Principals of three 'Failure Factories' schools will transfer
Pinellas County Schools superintendent Mike Grego announced a hefty addition to the school board's agenda Tuesday evening: a change of leadership for the district's identified "turnaround" schools, including three of the lowest performing schools in the state.
Grego made a request to amend the agenda to include transfers for the following principals, which are effective July 1:
- Fairmount Park Elementary principal Benigna Pollauf will transfer to Shore Acres Elementary. She will be replaced by Kristy Moody, who currently serves as principal of Jamerson Elementary.
- Campbell Park Elementary principal Robert Ovalle will transfer to Mt. Vernon Elementary. He will be replaced by Campbell Park's assistant principal, Christine Hoffman
- Melrose Elementary principal Nanette Grasso will transfer to Seminole Elementary. She will be replaced by Nikita J. Reed, the principal of Memphis Academy of Health Sciences Middle School.
- High Point Elementary principal Susan Taylor will become the principal of Southern Oak Elementary. She will be replaced by Oldsmar Elementary principal Michael Feeney.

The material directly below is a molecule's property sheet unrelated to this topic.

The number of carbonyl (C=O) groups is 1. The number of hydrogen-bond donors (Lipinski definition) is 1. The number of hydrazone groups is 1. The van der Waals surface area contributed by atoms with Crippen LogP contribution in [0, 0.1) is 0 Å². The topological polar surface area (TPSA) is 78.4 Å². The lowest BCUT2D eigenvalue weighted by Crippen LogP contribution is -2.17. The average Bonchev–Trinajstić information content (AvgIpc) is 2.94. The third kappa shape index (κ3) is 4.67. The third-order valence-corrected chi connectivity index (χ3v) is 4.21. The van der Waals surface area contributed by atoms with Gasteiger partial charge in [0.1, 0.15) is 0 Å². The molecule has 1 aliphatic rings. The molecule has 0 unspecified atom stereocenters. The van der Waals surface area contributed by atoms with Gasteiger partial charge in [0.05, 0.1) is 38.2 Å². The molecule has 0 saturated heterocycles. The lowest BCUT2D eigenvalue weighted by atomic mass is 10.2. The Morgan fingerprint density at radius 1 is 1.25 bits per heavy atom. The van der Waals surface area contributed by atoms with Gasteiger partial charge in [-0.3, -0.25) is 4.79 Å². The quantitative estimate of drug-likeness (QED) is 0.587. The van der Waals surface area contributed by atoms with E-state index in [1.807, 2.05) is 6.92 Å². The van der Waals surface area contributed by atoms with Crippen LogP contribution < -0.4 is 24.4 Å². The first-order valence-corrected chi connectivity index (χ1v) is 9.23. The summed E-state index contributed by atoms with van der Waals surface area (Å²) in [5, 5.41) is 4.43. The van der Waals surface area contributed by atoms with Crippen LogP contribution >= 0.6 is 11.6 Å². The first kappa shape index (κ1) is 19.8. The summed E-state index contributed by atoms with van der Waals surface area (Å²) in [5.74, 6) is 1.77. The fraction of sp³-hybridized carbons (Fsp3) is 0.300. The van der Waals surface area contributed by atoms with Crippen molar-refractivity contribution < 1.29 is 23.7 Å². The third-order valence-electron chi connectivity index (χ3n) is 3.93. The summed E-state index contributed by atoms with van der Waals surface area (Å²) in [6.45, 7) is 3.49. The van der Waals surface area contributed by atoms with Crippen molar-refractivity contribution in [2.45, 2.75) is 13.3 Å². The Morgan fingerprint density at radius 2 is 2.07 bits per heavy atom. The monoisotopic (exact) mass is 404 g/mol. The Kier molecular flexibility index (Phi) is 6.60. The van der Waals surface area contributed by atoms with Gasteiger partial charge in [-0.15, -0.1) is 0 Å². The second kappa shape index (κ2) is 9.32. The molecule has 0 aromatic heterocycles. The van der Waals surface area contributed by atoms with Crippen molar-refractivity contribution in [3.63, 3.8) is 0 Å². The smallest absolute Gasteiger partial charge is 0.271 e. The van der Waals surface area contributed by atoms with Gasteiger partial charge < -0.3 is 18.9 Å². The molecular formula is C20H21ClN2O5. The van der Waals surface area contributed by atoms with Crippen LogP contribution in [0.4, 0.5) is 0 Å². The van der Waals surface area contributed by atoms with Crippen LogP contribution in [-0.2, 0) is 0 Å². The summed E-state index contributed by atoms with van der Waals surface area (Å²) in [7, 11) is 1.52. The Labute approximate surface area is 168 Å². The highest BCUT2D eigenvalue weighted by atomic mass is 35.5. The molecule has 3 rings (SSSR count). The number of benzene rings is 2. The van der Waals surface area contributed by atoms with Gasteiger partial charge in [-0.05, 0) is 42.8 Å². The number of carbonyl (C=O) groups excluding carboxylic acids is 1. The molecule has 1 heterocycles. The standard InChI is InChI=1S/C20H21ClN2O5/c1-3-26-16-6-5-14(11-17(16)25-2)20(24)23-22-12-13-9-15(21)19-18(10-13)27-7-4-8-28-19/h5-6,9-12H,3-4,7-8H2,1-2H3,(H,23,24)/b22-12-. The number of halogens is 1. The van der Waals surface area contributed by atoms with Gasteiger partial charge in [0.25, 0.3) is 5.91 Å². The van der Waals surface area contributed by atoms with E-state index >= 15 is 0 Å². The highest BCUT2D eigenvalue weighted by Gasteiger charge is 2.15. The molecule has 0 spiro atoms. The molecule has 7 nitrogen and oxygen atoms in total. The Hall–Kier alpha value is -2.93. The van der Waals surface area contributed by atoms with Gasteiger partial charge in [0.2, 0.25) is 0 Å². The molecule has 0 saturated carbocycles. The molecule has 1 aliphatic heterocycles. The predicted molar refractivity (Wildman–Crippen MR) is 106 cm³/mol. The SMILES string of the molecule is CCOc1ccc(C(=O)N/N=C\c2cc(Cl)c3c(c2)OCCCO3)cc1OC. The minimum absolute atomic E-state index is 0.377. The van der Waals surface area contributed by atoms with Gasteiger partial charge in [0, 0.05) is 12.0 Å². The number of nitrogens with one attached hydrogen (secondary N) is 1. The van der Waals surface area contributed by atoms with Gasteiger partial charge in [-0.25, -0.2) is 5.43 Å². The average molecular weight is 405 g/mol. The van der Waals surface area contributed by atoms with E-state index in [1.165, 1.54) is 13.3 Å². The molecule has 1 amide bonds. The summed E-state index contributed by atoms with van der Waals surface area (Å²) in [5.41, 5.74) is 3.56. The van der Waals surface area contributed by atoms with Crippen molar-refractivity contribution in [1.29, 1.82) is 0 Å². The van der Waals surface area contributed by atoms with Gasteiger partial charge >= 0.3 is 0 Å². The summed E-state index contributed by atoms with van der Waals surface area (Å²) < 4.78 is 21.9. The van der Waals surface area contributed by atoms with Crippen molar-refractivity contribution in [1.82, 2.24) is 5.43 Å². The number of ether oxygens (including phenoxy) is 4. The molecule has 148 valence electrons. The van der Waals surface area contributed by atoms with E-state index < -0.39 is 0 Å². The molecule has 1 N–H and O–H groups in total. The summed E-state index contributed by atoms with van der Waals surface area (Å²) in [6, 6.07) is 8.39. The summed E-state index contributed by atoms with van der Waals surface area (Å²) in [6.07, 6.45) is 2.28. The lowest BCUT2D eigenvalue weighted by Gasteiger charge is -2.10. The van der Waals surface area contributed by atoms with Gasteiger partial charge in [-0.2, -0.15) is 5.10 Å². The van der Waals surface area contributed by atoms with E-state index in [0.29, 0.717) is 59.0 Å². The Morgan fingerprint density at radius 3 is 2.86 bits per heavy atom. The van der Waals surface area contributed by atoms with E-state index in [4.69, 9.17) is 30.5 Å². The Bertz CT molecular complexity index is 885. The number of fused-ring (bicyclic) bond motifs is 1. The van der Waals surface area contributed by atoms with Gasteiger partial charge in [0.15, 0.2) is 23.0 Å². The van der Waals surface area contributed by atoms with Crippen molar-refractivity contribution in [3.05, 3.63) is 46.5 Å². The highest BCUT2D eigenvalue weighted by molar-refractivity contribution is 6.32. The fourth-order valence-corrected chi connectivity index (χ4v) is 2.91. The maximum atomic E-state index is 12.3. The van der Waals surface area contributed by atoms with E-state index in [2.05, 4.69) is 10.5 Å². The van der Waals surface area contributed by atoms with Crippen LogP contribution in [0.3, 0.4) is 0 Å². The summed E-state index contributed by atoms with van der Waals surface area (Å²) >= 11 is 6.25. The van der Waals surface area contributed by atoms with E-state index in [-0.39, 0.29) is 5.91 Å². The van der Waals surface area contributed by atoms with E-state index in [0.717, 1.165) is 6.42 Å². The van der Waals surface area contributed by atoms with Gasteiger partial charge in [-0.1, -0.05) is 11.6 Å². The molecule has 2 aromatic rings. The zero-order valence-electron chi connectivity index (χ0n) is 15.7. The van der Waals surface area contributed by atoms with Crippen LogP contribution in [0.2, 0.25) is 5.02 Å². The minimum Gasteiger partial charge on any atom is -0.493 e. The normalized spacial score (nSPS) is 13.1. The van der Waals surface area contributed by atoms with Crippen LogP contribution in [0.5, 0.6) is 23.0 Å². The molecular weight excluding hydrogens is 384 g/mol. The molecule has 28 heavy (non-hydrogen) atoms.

- Bear Creek Elementary assistant principal Willette Houston will be promoted to principal of the school. This will become effective July 19.
- Walsingham Elementary principal Jessely Hathaway will become principal of Gulfport Elementary.
The district will also appoint Yvette McLean-Pilliner to assistant director of school leadership.
The district conducted a national search for turnaround principals that lasted three weeks and received about 100 applications for multiple positions. Deputy superintendent Bill Corbett said principals are reviewed every spring, and each principal was reviewed on a case-by-case basis. The search, he said, is still ongoing.
"This is the time of year we look at leadership and where people fit best," he said.
Corbett added that research shows that a turnaround process takes around three to five years. Grasso, Ovalle and Pollauf began their careers at their respective years ago three years ago.
"When we ask people to take these schools, we ask them to give us three years," he said. "This is extremely difficult work. We get someone in place, we give them a few years...It's time for a change in leadership to bring it to the next level."
District spokeswoman Melanie Marquez Parra said interviews for the positions took place within the last week and the final decisions were made Tuesday, and therefore were not added to the agenda. She said many of the transfers are part of the district's "turnaround" process.
She said a new agenda with the added proposals was added shortly before the meeting began, and the items are included in the consent agenda, which is voted on as a block with other proposals.